Womack v. Grandbush

Annotate this Case

298 P.2d 735 (1956)

W. O. WOMACK, Plaintiff in Error, v. Al GRANDBUSH, doing business as Interstate Livestock Company, Defendant in Error.

No. 17823.

Supreme Court of Colorado, En Banc.

June 18, 1956.

William L. Lloyd, Pueblo, for plaintiff in error.

No appearance for defendant in error.

HOLLAND, Justice.

This writ of error is directed to a judgment of dismissal of plaintiff's petition based upon the provisions of Rule 106(a)(5), R.C.P.Colo., which is as follows:

"When judgment is recovered against one or more of several persons jointly indebted upon an obligation, and it is desired to proceed against the persons not originally served with the summons who did not appear in the action. Such persons may be cited to show cause why they should not be bound by the judgment in the same manner as though they had been originally served with the summons, and in his answer any such person may set up any defense either to the original obligation or which may have arisen subsequent to judgment, except a discharge from the original liability by the statute of limitations."

The history of plaintiff's pursuit of the claim involved reveals that plaintiff obtained a judgment against this defendant in error, which was affirmed by this court on February 1, 1954, Grandbush v. Womack, 129 Colo. 26, 266 P.2d 771. Plaintiff now seeks to have Alice J. Grandbush, wife of defendant in error, cited to show cause why she should not be made a party to the judgment against her husband, since it developed after the hearing that she was a full partner with her husband apparently at the time the obligation sued upon was contracted and there is evidence to cause a belief that she was a partner at the time defendant in error filed an affidavit of individual business with the county clerk and recorder of Pueblo county on October *736 2, 1946 wherein he made oath that he was the sole owner of the "Interstate Livestock Company."

Plaintiff petitioned the trial court on October 20, 1953 calling attention to the testimony of defendant in error and his wife and prayed for an order to show cause why the wife should not be made jointly and severally liable for the judgment. July 22, 1955, on defendant's motion, the trial court dismissed plaintiff's petition and stated that "A judgment may not be altered or amended later than ten days after its entry, except as to provisions for a substitution in the event of the death of a party. The judgment against one partner is in effect against another partner not made a party to the action, nor against the partnership where the partnership was not sued, except that the partnership interest of the partner sued is subject to the judgment lien to the extent of such interest and such partner's interest therein may be sold on execution."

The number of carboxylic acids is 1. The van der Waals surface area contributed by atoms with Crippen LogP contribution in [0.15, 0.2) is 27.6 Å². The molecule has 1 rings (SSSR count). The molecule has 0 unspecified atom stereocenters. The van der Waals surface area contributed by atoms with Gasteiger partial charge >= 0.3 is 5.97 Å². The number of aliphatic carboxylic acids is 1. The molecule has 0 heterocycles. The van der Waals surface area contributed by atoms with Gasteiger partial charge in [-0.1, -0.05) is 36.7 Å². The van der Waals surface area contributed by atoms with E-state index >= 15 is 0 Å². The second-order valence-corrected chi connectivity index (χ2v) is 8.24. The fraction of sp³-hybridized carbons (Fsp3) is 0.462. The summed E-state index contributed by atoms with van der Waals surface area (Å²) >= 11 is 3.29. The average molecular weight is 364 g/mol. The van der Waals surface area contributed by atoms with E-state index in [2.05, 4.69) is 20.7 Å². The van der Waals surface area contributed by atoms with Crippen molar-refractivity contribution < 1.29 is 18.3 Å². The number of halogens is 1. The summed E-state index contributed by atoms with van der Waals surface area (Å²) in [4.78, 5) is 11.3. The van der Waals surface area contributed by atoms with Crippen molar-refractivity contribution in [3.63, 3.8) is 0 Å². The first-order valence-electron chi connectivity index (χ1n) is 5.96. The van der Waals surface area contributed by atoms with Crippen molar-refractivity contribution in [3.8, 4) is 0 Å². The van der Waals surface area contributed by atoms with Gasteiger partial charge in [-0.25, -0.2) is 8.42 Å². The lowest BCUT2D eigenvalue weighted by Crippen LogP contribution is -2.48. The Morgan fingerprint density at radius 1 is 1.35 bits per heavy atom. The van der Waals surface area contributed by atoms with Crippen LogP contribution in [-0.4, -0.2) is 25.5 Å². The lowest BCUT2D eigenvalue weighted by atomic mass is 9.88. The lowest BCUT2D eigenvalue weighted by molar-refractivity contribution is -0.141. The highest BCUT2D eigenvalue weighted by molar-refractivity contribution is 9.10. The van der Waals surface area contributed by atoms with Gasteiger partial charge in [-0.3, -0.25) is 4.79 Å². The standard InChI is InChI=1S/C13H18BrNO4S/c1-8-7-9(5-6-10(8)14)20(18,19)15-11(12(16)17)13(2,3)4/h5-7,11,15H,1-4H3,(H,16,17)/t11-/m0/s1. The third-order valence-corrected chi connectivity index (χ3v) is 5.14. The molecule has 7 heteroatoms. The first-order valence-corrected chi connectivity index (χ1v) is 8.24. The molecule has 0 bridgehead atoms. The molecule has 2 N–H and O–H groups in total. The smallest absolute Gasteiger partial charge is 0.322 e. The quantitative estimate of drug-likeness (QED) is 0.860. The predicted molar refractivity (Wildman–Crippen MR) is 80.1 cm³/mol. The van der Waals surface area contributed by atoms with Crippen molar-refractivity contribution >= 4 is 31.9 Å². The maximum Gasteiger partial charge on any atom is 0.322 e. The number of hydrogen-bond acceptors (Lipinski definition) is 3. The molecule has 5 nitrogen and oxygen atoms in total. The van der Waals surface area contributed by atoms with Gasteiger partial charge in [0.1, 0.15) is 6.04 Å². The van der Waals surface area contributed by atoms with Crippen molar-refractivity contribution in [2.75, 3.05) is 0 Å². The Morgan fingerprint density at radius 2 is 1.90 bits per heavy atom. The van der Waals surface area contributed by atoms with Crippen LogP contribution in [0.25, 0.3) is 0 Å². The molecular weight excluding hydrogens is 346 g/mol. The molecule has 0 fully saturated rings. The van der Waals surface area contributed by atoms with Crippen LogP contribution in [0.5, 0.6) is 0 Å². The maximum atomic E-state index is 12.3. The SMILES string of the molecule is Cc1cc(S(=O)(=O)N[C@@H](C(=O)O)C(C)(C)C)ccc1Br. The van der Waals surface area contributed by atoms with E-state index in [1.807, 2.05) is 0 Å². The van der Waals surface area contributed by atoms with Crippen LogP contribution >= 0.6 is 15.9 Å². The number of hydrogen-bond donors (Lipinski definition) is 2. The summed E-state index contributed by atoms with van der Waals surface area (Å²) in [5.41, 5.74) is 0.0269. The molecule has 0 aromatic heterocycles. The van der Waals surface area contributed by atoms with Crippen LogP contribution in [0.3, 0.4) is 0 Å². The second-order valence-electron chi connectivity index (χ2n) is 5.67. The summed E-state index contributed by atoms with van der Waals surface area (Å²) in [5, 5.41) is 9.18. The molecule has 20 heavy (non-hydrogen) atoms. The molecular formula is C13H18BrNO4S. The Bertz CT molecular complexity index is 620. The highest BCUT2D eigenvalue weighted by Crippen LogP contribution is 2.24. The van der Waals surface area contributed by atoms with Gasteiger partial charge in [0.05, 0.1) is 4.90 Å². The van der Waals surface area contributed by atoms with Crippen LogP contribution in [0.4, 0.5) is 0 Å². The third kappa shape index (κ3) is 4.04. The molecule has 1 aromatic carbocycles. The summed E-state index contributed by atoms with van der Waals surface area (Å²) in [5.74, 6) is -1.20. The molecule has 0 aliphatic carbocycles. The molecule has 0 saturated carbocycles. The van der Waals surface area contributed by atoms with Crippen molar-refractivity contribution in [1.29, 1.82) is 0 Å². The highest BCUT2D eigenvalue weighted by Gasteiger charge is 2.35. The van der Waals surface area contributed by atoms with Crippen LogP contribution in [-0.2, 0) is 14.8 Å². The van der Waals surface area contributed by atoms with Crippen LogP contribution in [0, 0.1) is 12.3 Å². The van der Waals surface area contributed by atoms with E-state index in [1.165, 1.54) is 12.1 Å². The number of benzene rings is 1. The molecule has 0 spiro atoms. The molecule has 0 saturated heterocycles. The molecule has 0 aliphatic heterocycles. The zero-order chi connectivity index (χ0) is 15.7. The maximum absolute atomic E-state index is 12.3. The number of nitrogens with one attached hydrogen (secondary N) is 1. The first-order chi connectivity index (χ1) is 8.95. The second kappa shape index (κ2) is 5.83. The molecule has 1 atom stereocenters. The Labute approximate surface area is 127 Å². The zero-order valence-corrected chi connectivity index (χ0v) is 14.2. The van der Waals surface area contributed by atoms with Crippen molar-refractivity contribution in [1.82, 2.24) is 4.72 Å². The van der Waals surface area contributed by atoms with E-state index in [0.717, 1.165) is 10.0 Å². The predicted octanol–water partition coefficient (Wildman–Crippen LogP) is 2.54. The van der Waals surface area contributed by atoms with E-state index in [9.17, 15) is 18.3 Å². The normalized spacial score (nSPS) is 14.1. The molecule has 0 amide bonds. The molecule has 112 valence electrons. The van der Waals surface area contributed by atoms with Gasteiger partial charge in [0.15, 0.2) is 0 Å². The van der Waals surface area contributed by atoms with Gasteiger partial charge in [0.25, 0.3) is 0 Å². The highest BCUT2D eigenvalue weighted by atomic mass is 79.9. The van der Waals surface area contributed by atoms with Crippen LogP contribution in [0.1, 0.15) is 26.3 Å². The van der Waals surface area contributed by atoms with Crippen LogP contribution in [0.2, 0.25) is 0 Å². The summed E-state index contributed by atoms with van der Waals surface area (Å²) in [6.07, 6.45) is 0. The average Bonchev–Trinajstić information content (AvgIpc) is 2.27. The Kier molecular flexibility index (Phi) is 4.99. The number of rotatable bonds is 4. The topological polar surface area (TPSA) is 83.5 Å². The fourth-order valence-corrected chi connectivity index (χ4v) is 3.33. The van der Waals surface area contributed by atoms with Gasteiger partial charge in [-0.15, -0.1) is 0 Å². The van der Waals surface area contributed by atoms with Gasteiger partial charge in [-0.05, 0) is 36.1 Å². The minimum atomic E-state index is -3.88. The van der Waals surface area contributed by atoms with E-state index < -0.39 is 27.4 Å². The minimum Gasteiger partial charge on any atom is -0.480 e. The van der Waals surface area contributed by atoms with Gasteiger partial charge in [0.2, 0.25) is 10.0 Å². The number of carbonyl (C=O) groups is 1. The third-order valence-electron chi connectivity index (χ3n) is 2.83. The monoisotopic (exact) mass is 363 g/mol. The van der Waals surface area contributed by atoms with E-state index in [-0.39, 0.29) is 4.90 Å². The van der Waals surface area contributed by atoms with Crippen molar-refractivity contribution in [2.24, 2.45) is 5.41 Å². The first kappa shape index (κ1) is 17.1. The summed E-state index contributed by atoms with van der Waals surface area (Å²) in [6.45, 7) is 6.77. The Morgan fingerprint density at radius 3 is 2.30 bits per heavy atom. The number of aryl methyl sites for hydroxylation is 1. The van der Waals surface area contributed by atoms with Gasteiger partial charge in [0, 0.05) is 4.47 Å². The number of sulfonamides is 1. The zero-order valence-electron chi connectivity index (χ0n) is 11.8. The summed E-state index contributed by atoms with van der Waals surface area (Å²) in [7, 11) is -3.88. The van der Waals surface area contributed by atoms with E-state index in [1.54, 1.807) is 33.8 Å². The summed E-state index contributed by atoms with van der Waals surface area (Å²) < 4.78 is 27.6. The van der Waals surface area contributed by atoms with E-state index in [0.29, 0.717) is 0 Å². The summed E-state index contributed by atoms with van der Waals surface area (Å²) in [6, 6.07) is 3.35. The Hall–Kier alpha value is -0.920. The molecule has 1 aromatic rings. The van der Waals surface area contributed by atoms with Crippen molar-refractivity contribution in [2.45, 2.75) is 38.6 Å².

The testimony is convincing that the wife was a full partner at all times here involved, and that the provisions of the rule of civil procedure above quoted is clearly applicable.

The contract involving some sheep which formed the basis of this action was signed on September 13, 1949, and the partnership then existed. Why the husband and wife did not file a proper affidavit of copartnership, and why defendant in error did not disclose the real truth in the business affidavit which he filed, remains unanswered. The true answer seems to appear in the clouds surrounding the entire transaction.

There is some justification for the trial court in refusing to have the name of the wife added as a party defendant, because application for such additional party was not made at the time of the trial when the facts appeared; however, under all the facts in the case, and in fairness and justice to all parties concerned, no injury could obtain by requiring the wife to show cause why she is not liable to answer under this judgment. Had she and her husband properly demeaned themselves concerning the matter of revealing to the public by proper affidavit the status of their business interests, she would no doubt have been made a party defendant in the original action. The judgment creditor had a right to rely upon the record at the time of filing his action. To now deny plaintiff the right to discover the true interest entering into the judgment would be to reward people in such enterprises for misrepresentation and nondisclosure to the injury and detriment upon a relying public.

It was error for the trial court to dismiss the petition and it should have directed the issuance of a citation to show cause whereby any obscure facts might be uncovered.

In accordance with the views herein expressed the judgment of the trial court is reversed and the cause remanded with directions to reinstate the petition and grant the relief therein prayed for.

ALTER, C. J., not participating.

MOORE, J., dissents.